Hollande Giving Workers Say in M&A Deepens Fortress-France Image
Vivendi-owned SFR said 1.5 million homes will be within range of its fibre service from the end of 2013, with a promotional price of 9.99 per month for a year. Iliad’s Free in turn said its fibre to the home service would be available to Free Revolution subscribers at no extra charge. Its existing phone, broadband and TV packages start at 29.99 a month. The two operators also unveiled new VDSL offerings to complement their fibre rollouts from 1 October, which is the date from which commercial VDSL2 services are permitted on a nationwide basis in France according to French regulator Arcep. Tests have been carried out on the technology in the Dordogne and the Gironde departments since April. SFR cited information from Arcep that said an upgrade to VDSL2 could give six percent of the 31 million copper lines in France download speeds of more than 30Mbps. Orange, France’s biggest telco, has already been investing in VDSL2, equipping 16 percent of its lines in the country with the technology. SFR said ‘Box de SFR’ customers with eligible lines would benefit from VDSL technology free of charge and could order the upgrade via their online accounts, while VDSL will be available to new customers subscribing to a 19.99 Multi-Pack plan with a bundled-in mobile plan. Free also said eligible ADSL users will now get higher-speed connections via ADSL2+ or VDSL2 for no extra cost. However, Free has already come under fire from Arcep for what the regulator describes as misleading information about the two high-speed broadband services. With regard to the fibre, Free is claiming its FTTH offering is far better than the GPON approach being taken by other French operators because each subscriber will receive a dedicated 1Gbps line.
Its implicitly aimed at foreigners and meant to defend French interests. Its ridiculous. The biggest French companies have significant foreign investors and are very international. Seen from abroad, this will scare everyone. The debate over protecting French interests has been a political hot potato since Canadian aluminum maker Alcan Inc. bought French rival Pechiney SA a decade ago, eventually breaking it up and shutting plants. More recently, ArcelorMittal, the worlds largest steelmaker, decided to shutter a plant in France in the north-eastern city of Florange. The plant was the site where French President Francois Hollande pledged a few months before being elected in May 2012 to pass a law forcing large firms to sell rather than close sites to cap unemployment, which now stands at a 14-year high. Socialist Credentials The Socialist president, whose popularity is at a record low, is trying to make good on that campaign promise after being accused by some unions of caving in to ArcelorMittal when he ruled against a proposal by Industry Minister Arnaud Montebourg to temporarily nationalize the Florange plant last December. The event is a central episode in the ministers just-released book La bataille du made in France, on defending the countrys industry in the face of large corporations with questionable behavior. With the bill, Hollande is seeking to re-burnish his credentials with his base. To its opponents, the bill asks potential buyers to stay out. The provision forcing a search for a buyer of sites before their closure could be interpreted as telling foreign investors not to invest in France, Jean-Claude Rivalland, a partner at Allen & Overy LLP in Paris, said in an interview.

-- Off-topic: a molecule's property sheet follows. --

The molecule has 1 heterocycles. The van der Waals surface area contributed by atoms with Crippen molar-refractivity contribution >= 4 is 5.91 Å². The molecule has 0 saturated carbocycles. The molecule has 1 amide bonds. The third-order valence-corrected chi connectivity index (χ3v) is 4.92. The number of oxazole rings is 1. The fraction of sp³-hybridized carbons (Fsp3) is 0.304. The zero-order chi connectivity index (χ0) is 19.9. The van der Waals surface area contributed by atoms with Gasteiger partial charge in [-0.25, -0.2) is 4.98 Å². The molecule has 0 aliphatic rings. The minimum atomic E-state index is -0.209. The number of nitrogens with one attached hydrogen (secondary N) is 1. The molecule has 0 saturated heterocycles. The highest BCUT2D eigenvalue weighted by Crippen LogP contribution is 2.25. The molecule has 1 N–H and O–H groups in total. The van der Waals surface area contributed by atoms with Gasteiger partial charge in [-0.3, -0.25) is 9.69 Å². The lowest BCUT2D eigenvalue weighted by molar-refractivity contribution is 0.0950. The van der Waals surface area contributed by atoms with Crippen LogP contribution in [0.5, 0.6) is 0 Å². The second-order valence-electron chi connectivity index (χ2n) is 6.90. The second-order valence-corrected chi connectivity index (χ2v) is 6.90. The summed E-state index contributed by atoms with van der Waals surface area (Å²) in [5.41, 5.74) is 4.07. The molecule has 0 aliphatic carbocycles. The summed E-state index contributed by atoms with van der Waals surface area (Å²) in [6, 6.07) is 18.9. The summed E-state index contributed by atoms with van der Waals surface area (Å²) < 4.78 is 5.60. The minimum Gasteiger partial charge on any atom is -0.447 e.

A judicial source told AFP the investigation had been opened into Rifaat al-Assad, the brother of Bashar al-Assad’s father Hafez, after a criminal complaint filed on September 13. The complaint, by anti-corruption groups Sherpa and Transparency International, alleges the 76-year-old illegally acquired “extraordinary wealth” in France through corrupt schemes and embezzlement. Once a stalwart of the Syrian authorities, Rifaat al-Assad broke with his brother’s government in 1984 and reportedly has no links with the current regime, which is fighting in a civil conflict that has left more than 110,000 dead since it began in March 2011. Before splitting from the regime, Rifaat al-Assad was accused of being responsible for the deaths of thousands during the crushing of a Sunni Islamist uprising in 1982. The massacre in the town of Hama, by troops allegedly under Rifaat al-Assad’s command, left between 10,000 and 25,000 dead. Rifaat al-Assad has denied any involvement and in 2011 dismissed allegations he was behind the killings as “a myth.” The criminal complaint accuses Rifaat al-Assad of acquiring wealth “in the billions of euros” through corruption, embezzlement of public funds, misuse of corporate assets and other crimes, noting that he had “no known professional activity.” The head of Sherpa, William Bourdon, welcomed the prosecutors’ decision as a “first step” but said a full probe by investigating magistrates needed to be launched. “It is obvious that only an examining magistrate has the necessary authority to deal with offences of such a complex and international nature,” he told AFP, adding that a magistrate would also have more power to seize assets. French media have reported that Rifaat al-Assad’s holdings include a mansion and several dozen apartments in Paris, with newspaper Le Monde estimating the total value of his estate in France at 160 million euros ($215 million). Le Monde reported earlier this year that the potential sale of one of his properties — a mansion on the prestigious Avenue Foch — fell through after potential Russian buyers offered only 70 million euros. Once considered a possible successor to his brother, Rifaat al-Assad fled to France after being placed under house arrest following a failed coup attempt. His estrangement from the regime means he has not been affected by the freezing of assets and travel restrictions imposed by the European Union against Bashar al-Assad’s inner circle. Rifaat’s son, Siwar al-Assad, told France Info radio earlier that the family’s wealth was legitimate and promised to cooperate with any investigation. He said that after settling in France his father had received funds from “states, leaders and friends abroad.” “We are utterly transparent in our investments, nothing was done in secret, the origins of our funds were completely legal,” he said.